New Tool to Predict Childhood Asthma New Tool to Predict Childhood Asthma

A new screening approach helps pin down the likelihood that a child will develop asthma by the age of 7.Medscape Medical News
Source: Medscape Allergy Headlines - Category: Allergy & Immunology Tags: Pulmonary Medicine News Source Type: news

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Publication date: Available online 23 May 2019Source: The Journal of Allergy and Clinical Immunology: In PracticeAuthor(s): Hyun Yong Koh, Tae Hwan Kim, Youn Ho Sheen, Seung Won Lee, Jaewoo An, Mi Ae Kim, Man Yong Han, Dong Keon Yon
Source: The Journal of Allergy and Clinical Immunology: In Practice - Category: Allergy & Immunology Source Type: research
ConclusionsClinical presentations are directly associated with inflammatory endotypes in CRS. Identification of inflammatory endotypes may allow for more precise and personalized medical treatments in CRS.
Source: The Journal of Allergy and Clinical Immunology: In Practice - Category: Allergy & Immunology Source Type: research
For patients with mild, persistent asthma and low levels of eosinophils, responses to two steroids were no better than response to placebo, new research shows.Medscape Medical News
Source: Medscape Allergy Headlines - Category: Allergy & Immunology Tags: Pulmonary Medicine News Source Type: news
Abstract BACKGROUND: A mometasone furoate (MF) sinus implant (1350 mcg) was evaluated in 2 randomized controlled trials (RCTs) in 400 adults with nasal polyps (NP) who were candidates for revision endoscopic sinus surgery (RESS). We conducted a pooled analysis to evaluate the efficacy of MF implant in specific subgroups of NP patients. METHODS: Pooled data from 2 RCTs for 375 patients were analyzed across prespecified subjective and objective end points through day 90. RESULTS: At day 90, patients receiving implants and MF nasal spray (MFNS) experienced significant improvements in nasal obstruction/conge...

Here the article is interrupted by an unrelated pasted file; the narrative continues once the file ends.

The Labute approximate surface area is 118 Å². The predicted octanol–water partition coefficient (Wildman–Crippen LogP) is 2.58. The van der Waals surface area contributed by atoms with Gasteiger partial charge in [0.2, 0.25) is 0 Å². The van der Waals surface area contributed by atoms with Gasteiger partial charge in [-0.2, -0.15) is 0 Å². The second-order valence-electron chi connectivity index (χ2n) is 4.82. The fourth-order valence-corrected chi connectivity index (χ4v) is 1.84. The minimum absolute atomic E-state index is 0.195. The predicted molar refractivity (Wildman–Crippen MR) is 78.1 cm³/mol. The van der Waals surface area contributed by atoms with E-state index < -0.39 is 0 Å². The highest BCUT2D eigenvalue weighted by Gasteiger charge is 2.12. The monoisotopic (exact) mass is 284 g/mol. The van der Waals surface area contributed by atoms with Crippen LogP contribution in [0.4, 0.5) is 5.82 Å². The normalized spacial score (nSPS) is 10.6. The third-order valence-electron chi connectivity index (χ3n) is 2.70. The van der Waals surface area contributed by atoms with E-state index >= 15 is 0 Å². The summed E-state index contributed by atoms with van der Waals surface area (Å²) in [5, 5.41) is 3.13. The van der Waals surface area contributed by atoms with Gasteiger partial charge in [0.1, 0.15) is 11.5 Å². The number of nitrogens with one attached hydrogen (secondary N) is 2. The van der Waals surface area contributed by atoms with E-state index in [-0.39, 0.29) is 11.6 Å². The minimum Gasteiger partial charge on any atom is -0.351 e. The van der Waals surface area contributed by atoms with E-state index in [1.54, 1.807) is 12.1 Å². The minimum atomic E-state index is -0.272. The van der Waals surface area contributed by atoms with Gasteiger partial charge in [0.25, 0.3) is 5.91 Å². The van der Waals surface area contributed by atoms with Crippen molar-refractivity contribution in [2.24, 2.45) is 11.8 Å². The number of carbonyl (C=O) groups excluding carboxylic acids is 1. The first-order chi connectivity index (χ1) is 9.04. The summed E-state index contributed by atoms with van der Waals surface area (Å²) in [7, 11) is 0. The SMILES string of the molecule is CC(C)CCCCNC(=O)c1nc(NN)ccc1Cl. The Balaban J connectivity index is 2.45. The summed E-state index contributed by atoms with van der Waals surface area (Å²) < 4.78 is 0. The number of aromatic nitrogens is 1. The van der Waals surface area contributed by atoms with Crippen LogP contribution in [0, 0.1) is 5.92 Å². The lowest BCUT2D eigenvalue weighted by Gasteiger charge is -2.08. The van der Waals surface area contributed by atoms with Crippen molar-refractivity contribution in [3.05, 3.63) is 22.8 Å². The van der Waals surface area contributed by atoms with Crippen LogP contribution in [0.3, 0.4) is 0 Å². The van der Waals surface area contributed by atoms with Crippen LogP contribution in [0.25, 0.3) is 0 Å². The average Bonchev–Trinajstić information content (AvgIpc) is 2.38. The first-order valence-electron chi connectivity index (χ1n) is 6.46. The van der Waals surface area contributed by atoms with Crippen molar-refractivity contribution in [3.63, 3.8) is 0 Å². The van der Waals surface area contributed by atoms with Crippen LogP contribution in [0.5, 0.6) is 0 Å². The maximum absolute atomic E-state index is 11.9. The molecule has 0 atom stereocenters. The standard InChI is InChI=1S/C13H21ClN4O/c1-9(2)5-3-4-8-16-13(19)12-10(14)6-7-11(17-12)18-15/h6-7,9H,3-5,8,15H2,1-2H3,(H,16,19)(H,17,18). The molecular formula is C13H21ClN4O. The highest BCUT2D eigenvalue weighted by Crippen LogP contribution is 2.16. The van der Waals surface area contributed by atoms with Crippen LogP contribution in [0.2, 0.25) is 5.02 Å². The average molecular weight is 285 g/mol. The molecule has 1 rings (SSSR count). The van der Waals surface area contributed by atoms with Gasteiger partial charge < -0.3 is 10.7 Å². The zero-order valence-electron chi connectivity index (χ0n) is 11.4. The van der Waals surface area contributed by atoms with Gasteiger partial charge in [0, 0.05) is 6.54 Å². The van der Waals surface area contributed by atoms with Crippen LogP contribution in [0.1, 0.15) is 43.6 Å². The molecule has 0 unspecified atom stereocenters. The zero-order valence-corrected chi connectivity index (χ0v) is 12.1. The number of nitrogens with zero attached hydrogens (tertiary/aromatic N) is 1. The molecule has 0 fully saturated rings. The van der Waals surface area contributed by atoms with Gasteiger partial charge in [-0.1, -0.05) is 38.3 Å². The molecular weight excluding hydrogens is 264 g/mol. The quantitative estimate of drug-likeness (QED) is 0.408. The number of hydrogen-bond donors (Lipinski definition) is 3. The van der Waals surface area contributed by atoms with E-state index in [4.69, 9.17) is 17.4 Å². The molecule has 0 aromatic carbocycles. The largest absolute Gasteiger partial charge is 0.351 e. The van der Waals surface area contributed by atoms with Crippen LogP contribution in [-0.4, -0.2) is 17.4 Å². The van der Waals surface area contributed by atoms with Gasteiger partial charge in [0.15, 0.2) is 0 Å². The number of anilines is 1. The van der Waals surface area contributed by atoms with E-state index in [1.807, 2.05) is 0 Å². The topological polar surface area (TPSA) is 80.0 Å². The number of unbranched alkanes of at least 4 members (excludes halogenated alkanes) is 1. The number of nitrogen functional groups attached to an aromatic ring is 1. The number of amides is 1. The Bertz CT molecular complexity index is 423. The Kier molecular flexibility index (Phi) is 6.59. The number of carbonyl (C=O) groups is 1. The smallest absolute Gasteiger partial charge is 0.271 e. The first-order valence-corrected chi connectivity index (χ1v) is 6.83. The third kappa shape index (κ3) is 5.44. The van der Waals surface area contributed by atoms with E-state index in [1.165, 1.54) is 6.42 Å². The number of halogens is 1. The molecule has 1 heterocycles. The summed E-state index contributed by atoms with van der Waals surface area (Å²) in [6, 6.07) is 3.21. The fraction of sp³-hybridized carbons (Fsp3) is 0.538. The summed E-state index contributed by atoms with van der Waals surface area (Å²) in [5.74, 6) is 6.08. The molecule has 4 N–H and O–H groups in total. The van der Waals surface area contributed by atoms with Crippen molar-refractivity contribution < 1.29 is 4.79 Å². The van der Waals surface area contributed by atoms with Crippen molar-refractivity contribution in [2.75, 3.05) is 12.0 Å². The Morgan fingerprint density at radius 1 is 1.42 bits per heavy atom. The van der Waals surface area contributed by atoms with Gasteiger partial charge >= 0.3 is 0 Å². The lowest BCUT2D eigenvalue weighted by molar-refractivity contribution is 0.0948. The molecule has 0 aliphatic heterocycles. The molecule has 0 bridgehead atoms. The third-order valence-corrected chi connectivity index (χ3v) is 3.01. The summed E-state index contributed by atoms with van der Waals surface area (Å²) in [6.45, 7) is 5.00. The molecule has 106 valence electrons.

Source: American Journal of Rhinology and Allergy - Category: ENT & OMF Authors: Tags: Am J Rhinol Allergy Source Type: research
Study question Is dampness and indoor mould associated with onset and remission of respiratory symptoms, asthma and rhinitis among adults? Materials and methods Associations between dampness, mould and mould odour at home and at work and respiratory health were investigated in a cohort of 11 506 adults from Iceland, Norway, Sweden, Denmark and Estonia. They answered a questionnaire at baseline and 10 years later, with questions on respiratory health, home and work environment. Results Baseline water damage, floor dampness, mould and mould odour at home were associated with onset of respiratory symptoms and asthma (O...
Source: European Respiratory Journal - Category: Respiratory Medicine Authors: Tags: Asthma and allergy Original Articles: Asthma Source Type: research
Childhood asthma rates appear to be dropping in many communities across southern California, and a new study suggests this may be due at least in part to improved air quality.Reuters Health Information
Source: Medscape Allergy Headlines - Category: Allergy & Immunology Tags: Pulmonary Medicine News Source Type: news
The microbiome of newborns, which can be affected by mode of delivery and alters again with feeding after birth, could predict wheezing later in life, new research shows.Medscape Medical News
Source: Medscape Allergy Headlines - Category: Allergy & Immunology Tags: Pulmonary Medicine News Source Type: news
CONCLUSION: Knowledge of the skin microbiome has improved in recent years. This will certainly improve the understanding of the pathogenesis causing atopic eczema. These findings may also form the foundation of new treatment and prevention strategies for atopic eczema in the future. PMID: 31111169 [PubMed - as supplied by publisher]
Source: Der Hautarzt: Zeitschrift fur Dermatologie, Venerologie, und verwandte Gebiete - Category: Dermatology Tags: Hautarzt Source Type: research
Publication date: Available online 21 May 2019Source: The Journal of Allergy and Clinical Immunology: In PracticeAuthor(s): Elizabeth C. Matsui, Craig E. Pollack, Roger D. Peng, Corinne A. Keet
Source: The Journal of Allergy and Clinical Immunology: In Practice - Category: Allergy & Immunology Source Type: research
The interaction between asthma and infections is a complicated one, and that is the focus of this issue of the Immunology and Allergy Clinics of North America. Infections, both viral and bacterial, have been associated with development and exacerbation of asthma, while parasitic infections may actually help protect against asthma. Furthermore, as our drug armamentarium begins to focus on biologics, which can selectively impair components of the immune response, there is concern that treated patients with asthma will be at risk of developing opportunistic infections.
Source: Immunology and Allergy Clinics of North America - Category: Allergy & Immunology Authors: Tags: Preface Source Type: research
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